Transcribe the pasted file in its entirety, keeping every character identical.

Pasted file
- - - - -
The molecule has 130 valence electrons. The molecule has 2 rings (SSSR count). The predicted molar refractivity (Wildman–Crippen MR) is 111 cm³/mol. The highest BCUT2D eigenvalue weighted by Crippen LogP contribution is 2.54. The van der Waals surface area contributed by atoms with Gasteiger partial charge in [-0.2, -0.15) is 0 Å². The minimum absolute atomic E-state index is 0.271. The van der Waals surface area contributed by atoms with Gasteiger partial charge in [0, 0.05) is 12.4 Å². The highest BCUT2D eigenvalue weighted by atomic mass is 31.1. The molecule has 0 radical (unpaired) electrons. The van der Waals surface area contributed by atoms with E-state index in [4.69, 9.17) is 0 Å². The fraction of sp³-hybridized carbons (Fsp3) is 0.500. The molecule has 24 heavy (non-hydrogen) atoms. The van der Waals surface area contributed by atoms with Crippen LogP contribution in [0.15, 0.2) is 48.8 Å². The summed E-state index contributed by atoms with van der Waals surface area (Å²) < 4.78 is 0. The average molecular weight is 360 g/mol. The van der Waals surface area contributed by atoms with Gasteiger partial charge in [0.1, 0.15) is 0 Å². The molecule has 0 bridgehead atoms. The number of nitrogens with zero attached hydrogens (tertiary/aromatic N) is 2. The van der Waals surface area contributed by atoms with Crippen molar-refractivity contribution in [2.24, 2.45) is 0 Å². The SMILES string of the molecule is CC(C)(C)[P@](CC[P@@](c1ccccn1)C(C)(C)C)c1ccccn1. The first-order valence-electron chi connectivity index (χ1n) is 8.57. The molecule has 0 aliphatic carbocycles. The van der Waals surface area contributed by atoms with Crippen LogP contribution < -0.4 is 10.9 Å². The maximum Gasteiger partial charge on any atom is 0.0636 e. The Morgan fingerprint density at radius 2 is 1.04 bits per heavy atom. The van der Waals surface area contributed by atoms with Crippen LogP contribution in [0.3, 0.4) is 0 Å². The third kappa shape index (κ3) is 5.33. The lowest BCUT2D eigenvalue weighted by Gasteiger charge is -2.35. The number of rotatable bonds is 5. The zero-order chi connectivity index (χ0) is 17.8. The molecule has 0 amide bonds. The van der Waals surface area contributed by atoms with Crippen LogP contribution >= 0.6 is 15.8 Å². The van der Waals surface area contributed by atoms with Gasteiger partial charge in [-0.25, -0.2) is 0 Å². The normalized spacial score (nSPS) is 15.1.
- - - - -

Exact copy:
The molecule has 130 valence electrons. The molecule has 2 rings (SSSR count). The predicted molar refractivity (Wildman–Crippen MR) is 111 cm³/mol. The highest BCUT2D eigenvalue weighted by Crippen LogP contribution is 2.54. The van der Waals surface area contributed by atoms with Gasteiger partial charge in [-0.2, -0.15) is 0 Å². The minimum absolute atomic E-state index is 0.271. The van der Waals surface area contributed by atoms with Gasteiger partial charge in [0, 0.05) is 12.4 Å². The highest BCUT2D eigenvalue weighted by atomic mass is 31.1. The molecule has 0 radical (unpaired) electrons. The van der Waals surface area contributed by atoms with E-state index in [4.69, 9.17) is 0 Å². The fraction of sp³-hybridized carbons (Fsp3) is 0.500. The molecule has 24 heavy (non-hydrogen) atoms. The van der Waals surface area contributed by atoms with Crippen LogP contribution in [0.15, 0.2) is 48.8 Å². The summed E-state index contributed by atoms with van der Waals surface area (Å²) < 4.78 is 0. The average molecular weight is 360 g/mol. The van der Waals surface area contributed by atoms with Gasteiger partial charge in [0.1, 0.15) is 0 Å². The molecule has 0 bridgehead atoms. The number of nitrogens with zero attached hydrogens (tertiary/aromatic N) is 2. The van der Waals surface area contributed by atoms with Crippen molar-refractivity contribution in [2.24, 2.45) is 0 Å². The SMILES string of the molecule is CC(C)(C)[P@](CC[P@@](c1ccccn1)C(C)(C)C)c1ccccn1. The first-order valence-electron chi connectivity index (χ1n) is 8.57. The molecule has 0 aliphatic carbocycles. The van der Waals surface area contributed by atoms with Crippen LogP contribution < -0.4 is 10.9 Å². The maximum Gasteiger partial charge on any atom is 0.0636 e. The Morgan fingerprint density at radius 2 is 1.04 bits per heavy atom. The van der Waals surface area contributed by atoms with Crippen LogP contribution in [0.3, 0.4) is 0 Å². The third kappa shape index (κ3) is 5.33. The lowest BCUT2D eigenvalue weighted by Gasteiger charge is -2.35. The number of rotatable bonds is 5. The zero-order chi connectivity index (χ0) is 17.8. The molecule has 0 amide bonds. The van der Waals surface area contributed by atoms with Crippen LogP contribution >= 0.6 is 15.8 Å². The van der Waals surface area contributed by atoms with Gasteiger partial charge in [-0.25, -0.2) is 0 Å². The normalized spacial score (nSPS) is 15.1.